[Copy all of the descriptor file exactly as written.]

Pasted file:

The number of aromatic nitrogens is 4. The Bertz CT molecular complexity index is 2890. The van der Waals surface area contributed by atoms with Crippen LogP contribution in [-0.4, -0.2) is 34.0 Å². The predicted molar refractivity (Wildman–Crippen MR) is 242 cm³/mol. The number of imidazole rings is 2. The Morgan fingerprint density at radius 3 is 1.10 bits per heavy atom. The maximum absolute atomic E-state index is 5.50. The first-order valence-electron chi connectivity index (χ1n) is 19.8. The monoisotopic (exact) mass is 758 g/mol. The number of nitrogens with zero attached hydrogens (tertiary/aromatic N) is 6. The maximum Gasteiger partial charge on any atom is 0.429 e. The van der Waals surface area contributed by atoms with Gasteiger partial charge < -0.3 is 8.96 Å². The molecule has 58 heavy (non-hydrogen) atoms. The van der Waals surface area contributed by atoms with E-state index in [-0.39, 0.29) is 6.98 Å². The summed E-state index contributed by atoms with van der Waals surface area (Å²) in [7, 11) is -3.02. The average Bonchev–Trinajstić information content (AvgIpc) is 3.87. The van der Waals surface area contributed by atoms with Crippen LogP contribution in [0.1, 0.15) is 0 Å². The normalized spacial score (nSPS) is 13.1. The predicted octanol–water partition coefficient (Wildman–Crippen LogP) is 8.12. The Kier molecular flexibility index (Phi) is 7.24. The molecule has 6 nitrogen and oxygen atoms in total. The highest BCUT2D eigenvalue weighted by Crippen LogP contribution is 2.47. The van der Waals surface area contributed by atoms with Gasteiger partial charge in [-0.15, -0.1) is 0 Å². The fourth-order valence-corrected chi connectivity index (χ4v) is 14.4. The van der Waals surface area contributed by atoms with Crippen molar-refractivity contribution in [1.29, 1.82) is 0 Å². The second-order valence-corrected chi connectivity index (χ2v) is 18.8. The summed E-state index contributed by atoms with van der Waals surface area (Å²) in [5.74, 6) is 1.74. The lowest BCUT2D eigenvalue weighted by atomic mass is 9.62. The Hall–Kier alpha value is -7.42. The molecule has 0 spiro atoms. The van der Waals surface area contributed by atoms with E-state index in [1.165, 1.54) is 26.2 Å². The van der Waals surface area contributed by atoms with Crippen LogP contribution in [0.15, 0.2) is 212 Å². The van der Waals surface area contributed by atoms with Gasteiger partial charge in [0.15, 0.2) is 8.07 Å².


The number of aromatic nitrogens is 4. The Bertz CT molecular complexity index is 2890. The van der Waals surface area contributed by atoms with Crippen LogP contribution in [-0.4, -0.2) is 34.0 Å². The predicted molar refractivity (Wildman–Crippen MR) is 242 cm³/mol. The number of imidazole rings is 2. The Morgan fingerprint density at radius 3 is 1.10 bits per heavy atom. The maximum absolute atomic E-state index is 5.50. The first-order valence-electron chi connectivity index (χ1n) is 19.8. The monoisotopic (exact) mass is 758 g/mol. The number of nitrogens with zero attached hydrogens (tertiary/aromatic N) is 6. The maximum Gasteiger partial charge on any atom is 0.429 e. The van der Waals surface area contributed by atoms with Gasteiger partial charge < -0.3 is 8.96 Å². The molecule has 58 heavy (non-hydrogen) atoms. The van der Waals surface area contributed by atoms with E-state index in [-0.39, 0.29) is 6.98 Å². The summed E-state index contributed by atoms with van der Waals surface area (Å²) in [7, 11) is -3.02. The average Bonchev–Trinajstić information content (AvgIpc) is 3.87. The van der Waals surface area contributed by atoms with Crippen LogP contribution in [0.1, 0.15) is 0 Å². The normalized spacial score (nSPS) is 13.1. The predicted octanol–water partition coefficient (Wildman–Crippen LogP) is 8.12. The Kier molecular flexibility index (Phi) is 7.24. The molecule has 6 nitrogen and oxygen atoms in total. The highest BCUT2D eigenvalue weighted by Crippen LogP contribution is 2.47. The van der Waals surface area contributed by atoms with Gasteiger partial charge in [-0.15, -0.1) is 0 Å². The fourth-order valence-corrected chi connectivity index (χ4v) is 14.4. The van der Waals surface area contributed by atoms with Crippen molar-refractivity contribution in [1.29, 1.82) is 0 Å². The second-order valence-corrected chi connectivity index (χ2v) is 18.8. The summed E-state index contributed by atoms with van der Waals surface area (Å²) in [5.74, 6) is 1.74. The lowest BCUT2D eigenvalue weighted by atomic mass is 9.62. The Hall–Kier alpha value is -7.42. The molecule has 0 spiro atoms. The van der Waals surface area contributed by atoms with E-state index in [1.165, 1.54) is 26.2 Å². The van der Waals surface area contributed by atoms with Crippen LogP contribution in [0.15, 0.2) is 212 Å². The van der Waals surface area contributed by atoms with Gasteiger partial charge in [0.15, 0.2) is 8.07 Å².